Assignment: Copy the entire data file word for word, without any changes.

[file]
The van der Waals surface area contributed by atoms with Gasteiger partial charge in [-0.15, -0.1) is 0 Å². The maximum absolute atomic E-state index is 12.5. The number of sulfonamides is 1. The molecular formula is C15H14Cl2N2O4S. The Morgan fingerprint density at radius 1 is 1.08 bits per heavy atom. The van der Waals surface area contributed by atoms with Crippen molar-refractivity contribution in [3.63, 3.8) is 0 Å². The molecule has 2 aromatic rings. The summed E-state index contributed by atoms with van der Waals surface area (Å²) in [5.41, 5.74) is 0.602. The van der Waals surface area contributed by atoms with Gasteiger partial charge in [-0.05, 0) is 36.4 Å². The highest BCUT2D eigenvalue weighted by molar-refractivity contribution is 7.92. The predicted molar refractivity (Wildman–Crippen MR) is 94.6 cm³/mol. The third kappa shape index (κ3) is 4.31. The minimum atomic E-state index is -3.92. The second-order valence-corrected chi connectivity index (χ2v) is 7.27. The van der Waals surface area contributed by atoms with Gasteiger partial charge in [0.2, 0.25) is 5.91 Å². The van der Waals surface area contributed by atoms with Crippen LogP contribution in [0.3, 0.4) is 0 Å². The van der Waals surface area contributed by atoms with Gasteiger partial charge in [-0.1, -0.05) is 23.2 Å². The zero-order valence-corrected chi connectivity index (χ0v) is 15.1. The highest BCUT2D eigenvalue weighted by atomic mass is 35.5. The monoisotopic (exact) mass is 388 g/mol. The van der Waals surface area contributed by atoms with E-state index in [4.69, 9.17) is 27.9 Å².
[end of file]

The van der Waals surface area contributed by atoms with Gasteiger partial charge in [-0.15, -0.1) is 0 Å². The maximum absolute atomic E-state index is 12.5. The number of sulfonamides is 1. The molecular formula is C15H14Cl2N2O4S. The Morgan fingerprint density at radius 1 is 1.08 bits per heavy atom. The van der Waals surface area contributed by atoms with Crippen molar-refractivity contribution in [3.63, 3.8) is 0 Å². The molecule has 2 aromatic rings. The summed E-state index contributed by atoms with van der Waals surface area (Å²) in [5.41, 5.74) is 0.602. The van der Waals surface area contributed by atoms with Gasteiger partial charge in [-0.05, 0) is 36.4 Å². The highest BCUT2D eigenvalue weighted by molar-refractivity contribution is 7.92. The predicted molar refractivity (Wildman–Crippen MR) is 94.6 cm³/mol. The third kappa shape index (κ3) is 4.31. The minimum atomic E-state index is -3.92. The second-order valence-corrected chi connectivity index (χ2v) is 7.27. The van der Waals surface area contributed by atoms with Gasteiger partial charge in [0.2, 0.25) is 5.91 Å². The van der Waals surface area contributed by atoms with Crippen LogP contribution in [0.3, 0.4) is 0 Å². The van der Waals surface area contributed by atoms with Gasteiger partial charge in [-0.1, -0.05) is 23.2 Å². The zero-order valence-corrected chi connectivity index (χ0v) is 15.1. The highest BCUT2D eigenvalue weighted by atomic mass is 35.5. The monoisotopic (exact) mass is 388 g/mol. The van der Waals surface area contributed by atoms with E-state index in [4.69, 9.17) is 27.9 Å².